[10:37] He starts out, he says, Thank you for the question. The first thing I will note is that it is not in my power to adjudicate the consequences of this bill. The implementation will be done by the institutions of higher learning, and the courts may decide any controversy. I can only speak to in ten. While we recognize the right of everyone to believe not to believe or to question the intent of the bill is not merely to celebrate and enjoy a day off, but to protect the conscience of students. Religious students may believe that a higher power requires them to observe certain days. Thus, many have been required to choose between obeying God or man, which is technically not true. The question for those who would judge the applicability of this law to atheists and agnostics may be whether or not the conscience, an atheist or a agnostic requires them to observe certain days. The absence of a higher power imposing such rituals may be problematic. While Darwin may be a hero to some, he is not viewed as a deity. Celebrating his birthday would be no different than Washington, Lincoln or Martin Luther King. While there may be value in those celebrations, there are not ritual requirements. It would have been interesting to have you present during our hearings to provide interested party testimony of how this may or may not impact your association. I would have welcomed your input in private conversations as well.
[12:06] Personally, I’m an advocate for religious liberty for everyone, including atheists and agnostics. As a Christian, this bill will honestly have less of an effect on my community than it will have on Jews, Muslims and others. But the liberty that I contend for is for everyone.
[12:23] And as I said. Says. Thus many have been required to choose between obeying God or man. That technically is not true.
[12:34] There’s been from time to time and again, this is policy set by the school. Instructors and professors have some kind. Some autonomy. But if you have a bad run in with a professor or instructor, you can get satisfaction from the administration. And most public colleges and universities are very inclusive of people of different religious values. That’s what that’s one of the things that they stress to do. So I don’t think that religious people being forced to choose between God or man is actually a problem. I have not heard. And usually these kinds of things get published in newspapers and on TV quite often when if, if it does happen. The other thing that I disagree with in his response is his view of my beliefs.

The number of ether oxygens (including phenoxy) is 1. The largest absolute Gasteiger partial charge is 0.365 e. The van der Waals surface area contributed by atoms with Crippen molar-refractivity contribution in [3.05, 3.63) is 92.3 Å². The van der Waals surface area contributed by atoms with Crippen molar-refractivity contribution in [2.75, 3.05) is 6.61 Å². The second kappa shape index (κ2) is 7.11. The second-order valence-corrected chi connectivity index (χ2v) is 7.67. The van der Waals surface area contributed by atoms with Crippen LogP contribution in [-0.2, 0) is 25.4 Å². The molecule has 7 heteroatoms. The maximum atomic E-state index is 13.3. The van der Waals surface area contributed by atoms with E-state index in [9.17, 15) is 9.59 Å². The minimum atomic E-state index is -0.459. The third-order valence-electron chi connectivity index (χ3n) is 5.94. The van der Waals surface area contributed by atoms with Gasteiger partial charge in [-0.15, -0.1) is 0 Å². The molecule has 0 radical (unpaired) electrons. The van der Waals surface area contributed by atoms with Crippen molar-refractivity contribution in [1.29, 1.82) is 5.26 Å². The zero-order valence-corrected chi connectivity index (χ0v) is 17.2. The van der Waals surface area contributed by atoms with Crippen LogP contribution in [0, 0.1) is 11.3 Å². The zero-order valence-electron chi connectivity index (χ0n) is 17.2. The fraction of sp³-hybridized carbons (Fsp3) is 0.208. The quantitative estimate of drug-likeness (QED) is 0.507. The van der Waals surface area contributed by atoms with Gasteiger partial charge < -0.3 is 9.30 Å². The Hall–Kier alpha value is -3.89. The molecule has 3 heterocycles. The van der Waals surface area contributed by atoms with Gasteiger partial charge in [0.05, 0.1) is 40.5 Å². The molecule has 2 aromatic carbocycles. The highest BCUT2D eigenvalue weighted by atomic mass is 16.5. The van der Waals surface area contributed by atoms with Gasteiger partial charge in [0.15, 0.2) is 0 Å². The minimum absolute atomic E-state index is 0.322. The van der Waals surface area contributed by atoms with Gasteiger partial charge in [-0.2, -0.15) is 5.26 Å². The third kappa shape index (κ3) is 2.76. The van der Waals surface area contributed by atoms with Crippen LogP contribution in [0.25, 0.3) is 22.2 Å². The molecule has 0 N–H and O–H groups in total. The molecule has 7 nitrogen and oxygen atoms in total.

[13:42] It says the absence of a higher power opposing such rituals may be problematic. While Darwin may be a hero to some, he is not viewed as a deity. Celebrating his birthday would be no different than Washington, Lincoln or Martin Luther King. While there may be value in those celebrations, there are not ritual requirements. But. Celebrating Washington, Lincoln or Martin Luther King. People get a day off.
[14:06] They don’t schedule tests on those days. Presidents Day. Some universities they sell, they shut down or or have a day off that day. Some do. Martin Luther King’s birthday, we just got done celebrating and schools were out. So, you know, the thing is that just because you believe in a higher power doesn’t mean that you aren’t going to get accommodations. You know, they do accommodations for all kinds of things. You know, just as long as you’re not abusing it like this bill, this law, as it is written, says that you have to submit the days off you want at the beginning of the semester or whenever the classes start. So, again, you can’t use it as an excuse for not doing the work. So it can’t be abused. And when I saw a, television report about this on my local TV, they talked to representatives of the University of Toledo and Bowling Green, and both of them have similar policies. So they’re not going to change a thing. So this is just a pro forma, what I call a pro forma masturbation, as it were.
[15:29] Of virtual signaling to conservatives. So this is just like any other any other of these these cultural war laws that are trying to address an issue that doesn’t exist. And reading in the record of the committee meetings, I looked at the. They had a lot of proponent testimony. They had I don’t think I saw one opposition testimony written or otherwise. And they were all from Muslims and Jewish groups which tend to get discriminated against sometimes by certain instructors and professors, especially Muslims. A lot of a lot of people still have issues with Muslims. You know, they shouldn’t be. But, you know, so but I also saw a lot of, proponent testimony from a group that is going around the country and getting laws similar to this passed in all the states.